In October the Center for Medicare reported about Utah’s inclusion of an age-based “tie-breaker” in its “Crisis Standards of Care.” These standards guide medical providers when they are forced to ration life-saving treatment, such as the use of ICU care or ventilators. At the time, Utah hospitals were becoming overwhelmed by a surge of COVID-19 patients. Now, they have been stretched even thinner, with “informal rationing” of care already starting.
The Center for Medicare Advocacy joined Justice in Aging’s efforts to oppose the inclusion of an unlawfully discriminatory “tie-breaker,” based solely on the patient’s age, in Utah’s Crisis Standards of Care. We are pleased that the state has now removed that arbitrary provision and revised its “tie-breaker” guidelines.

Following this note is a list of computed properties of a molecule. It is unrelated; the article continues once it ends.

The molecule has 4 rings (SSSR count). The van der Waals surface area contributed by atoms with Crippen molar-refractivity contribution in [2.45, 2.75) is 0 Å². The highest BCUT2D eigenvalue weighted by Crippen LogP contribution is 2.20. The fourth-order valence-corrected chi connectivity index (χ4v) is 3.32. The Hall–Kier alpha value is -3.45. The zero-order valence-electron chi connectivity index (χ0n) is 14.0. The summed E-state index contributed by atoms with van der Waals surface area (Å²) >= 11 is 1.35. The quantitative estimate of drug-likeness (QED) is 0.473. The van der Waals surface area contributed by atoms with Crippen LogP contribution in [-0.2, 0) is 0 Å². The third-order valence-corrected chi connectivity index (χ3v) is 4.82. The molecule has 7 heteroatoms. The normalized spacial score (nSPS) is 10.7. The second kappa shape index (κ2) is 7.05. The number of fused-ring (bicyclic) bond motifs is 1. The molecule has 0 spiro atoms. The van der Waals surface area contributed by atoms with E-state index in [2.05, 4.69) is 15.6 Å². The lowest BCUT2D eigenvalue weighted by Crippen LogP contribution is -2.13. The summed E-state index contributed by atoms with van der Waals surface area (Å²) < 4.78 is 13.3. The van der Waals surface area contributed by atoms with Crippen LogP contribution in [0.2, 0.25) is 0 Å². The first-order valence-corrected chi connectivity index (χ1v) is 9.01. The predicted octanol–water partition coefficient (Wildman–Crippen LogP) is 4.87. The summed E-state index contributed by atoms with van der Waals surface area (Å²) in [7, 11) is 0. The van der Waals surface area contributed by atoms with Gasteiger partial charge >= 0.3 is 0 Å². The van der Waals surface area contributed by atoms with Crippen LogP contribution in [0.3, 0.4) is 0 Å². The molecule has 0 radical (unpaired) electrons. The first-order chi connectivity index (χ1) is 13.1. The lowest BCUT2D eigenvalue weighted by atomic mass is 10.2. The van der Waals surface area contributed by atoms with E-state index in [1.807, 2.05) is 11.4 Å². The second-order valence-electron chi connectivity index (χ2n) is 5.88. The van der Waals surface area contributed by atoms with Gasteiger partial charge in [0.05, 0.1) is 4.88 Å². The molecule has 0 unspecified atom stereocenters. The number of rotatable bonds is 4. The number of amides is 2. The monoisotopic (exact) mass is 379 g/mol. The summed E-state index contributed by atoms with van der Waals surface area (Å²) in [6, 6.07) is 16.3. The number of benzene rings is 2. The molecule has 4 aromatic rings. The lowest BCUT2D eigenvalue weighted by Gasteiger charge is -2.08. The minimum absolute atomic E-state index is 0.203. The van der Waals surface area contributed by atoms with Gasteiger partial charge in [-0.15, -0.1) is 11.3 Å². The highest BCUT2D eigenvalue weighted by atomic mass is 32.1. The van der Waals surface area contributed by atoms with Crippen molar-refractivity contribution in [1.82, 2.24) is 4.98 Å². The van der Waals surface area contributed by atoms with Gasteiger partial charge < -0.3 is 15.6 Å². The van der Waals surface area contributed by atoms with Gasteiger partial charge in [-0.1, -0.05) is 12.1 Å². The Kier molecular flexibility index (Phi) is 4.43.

Resources are now to be triaged based on clinical factors that emphasize prospects for short-term survival, followed by random allocation if necessary. The revised standards also expressly prohibit discrimination based on age and other factors such as race, disability, or sex. While it is tragic that these crisis standards may have to be used, Utah’s revisions help ensure the equitable treatment of COVID-19 patients. This is particularly important for older adults, who have borne the worst effects of the pandemic and should not be devalued based solely on their age.
Other resources on COVID-19 care rationing and opposition to age- or disability-based discrimination: